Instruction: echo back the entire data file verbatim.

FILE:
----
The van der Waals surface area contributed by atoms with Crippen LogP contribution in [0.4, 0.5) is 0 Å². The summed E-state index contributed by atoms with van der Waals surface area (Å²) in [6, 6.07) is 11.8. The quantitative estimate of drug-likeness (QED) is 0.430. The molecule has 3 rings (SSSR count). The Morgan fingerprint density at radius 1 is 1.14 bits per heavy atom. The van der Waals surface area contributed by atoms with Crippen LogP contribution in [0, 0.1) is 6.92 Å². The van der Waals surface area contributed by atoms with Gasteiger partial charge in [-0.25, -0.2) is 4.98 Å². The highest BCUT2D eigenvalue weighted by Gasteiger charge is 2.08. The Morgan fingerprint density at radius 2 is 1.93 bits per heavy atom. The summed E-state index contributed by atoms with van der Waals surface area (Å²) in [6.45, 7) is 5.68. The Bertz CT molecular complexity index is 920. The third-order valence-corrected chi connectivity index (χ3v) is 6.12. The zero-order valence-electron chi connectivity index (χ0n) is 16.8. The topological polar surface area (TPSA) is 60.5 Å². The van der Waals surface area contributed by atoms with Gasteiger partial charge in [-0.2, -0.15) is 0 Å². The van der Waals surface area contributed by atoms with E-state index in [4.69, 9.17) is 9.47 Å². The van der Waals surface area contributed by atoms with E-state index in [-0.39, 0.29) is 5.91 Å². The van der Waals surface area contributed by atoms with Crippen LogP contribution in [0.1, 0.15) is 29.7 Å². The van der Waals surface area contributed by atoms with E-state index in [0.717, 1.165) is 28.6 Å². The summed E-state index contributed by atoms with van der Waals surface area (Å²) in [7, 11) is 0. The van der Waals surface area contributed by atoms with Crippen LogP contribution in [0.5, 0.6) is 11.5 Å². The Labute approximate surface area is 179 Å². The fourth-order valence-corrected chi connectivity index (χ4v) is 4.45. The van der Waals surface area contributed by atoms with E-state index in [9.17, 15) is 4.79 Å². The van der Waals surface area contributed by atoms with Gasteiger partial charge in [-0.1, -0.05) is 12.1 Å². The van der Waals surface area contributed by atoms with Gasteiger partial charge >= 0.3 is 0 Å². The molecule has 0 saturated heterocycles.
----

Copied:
The van der Waals surface area contributed by atoms with Crippen LogP contribution in [0.4, 0.5) is 0 Å². The summed E-state index contributed by atoms with van der Waals surface area (Å²) in [6, 6.07) is 11.8. The quantitative estimate of drug-likeness (QED) is 0.430. The molecule has 3 rings (SSSR count). The Morgan fingerprint density at radius 1 is 1.14 bits per heavy atom. The van der Waals surface area contributed by atoms with Crippen LogP contribution in [0, 0.1) is 6.92 Å². The van der Waals surface area contributed by atoms with Gasteiger partial charge in [-0.25, -0.2) is 4.98 Å². The highest BCUT2D eigenvalue weighted by Gasteiger charge is 2.08. The Morgan fingerprint density at radius 2 is 1.93 bits per heavy atom. The summed E-state index contributed by atoms with van der Waals surface area (Å²) in [6.45, 7) is 5.68. The Bertz CT molecular complexity index is 920. The third-order valence-corrected chi connectivity index (χ3v) is 6.12. The zero-order valence-electron chi connectivity index (χ0n) is 16.8. The topological polar surface area (TPSA) is 60.5 Å². The van der Waals surface area contributed by atoms with Gasteiger partial charge in [-0.2, -0.15) is 0 Å². The van der Waals surface area contributed by atoms with E-state index in [4.69, 9.17) is 9.47 Å². The van der Waals surface area contributed by atoms with E-state index in [-0.39, 0.29) is 5.91 Å². The van der Waals surface area contributed by atoms with Crippen LogP contribution in [0.1, 0.15) is 29.7 Å². The van der Waals surface area contributed by atoms with E-state index in [0.717, 1.165) is 28.6 Å². The summed E-state index contributed by atoms with van der Waals surface area (Å²) in [7, 11) is 0. The van der Waals surface area contributed by atoms with Crippen LogP contribution in [0.5, 0.6) is 11.5 Å². The Labute approximate surface area is 179 Å². The fourth-order valence-corrected chi connectivity index (χ4v) is 4.45. The van der Waals surface area contributed by atoms with E-state index in [9.17, 15) is 4.79 Å². The van der Waals surface area contributed by atoms with Gasteiger partial charge in [-0.1, -0.05) is 12.1 Å². The van der Waals surface area contributed by atoms with Gasteiger partial charge >= 0.3 is 0 Å². The molecule has 0 saturated heterocycles.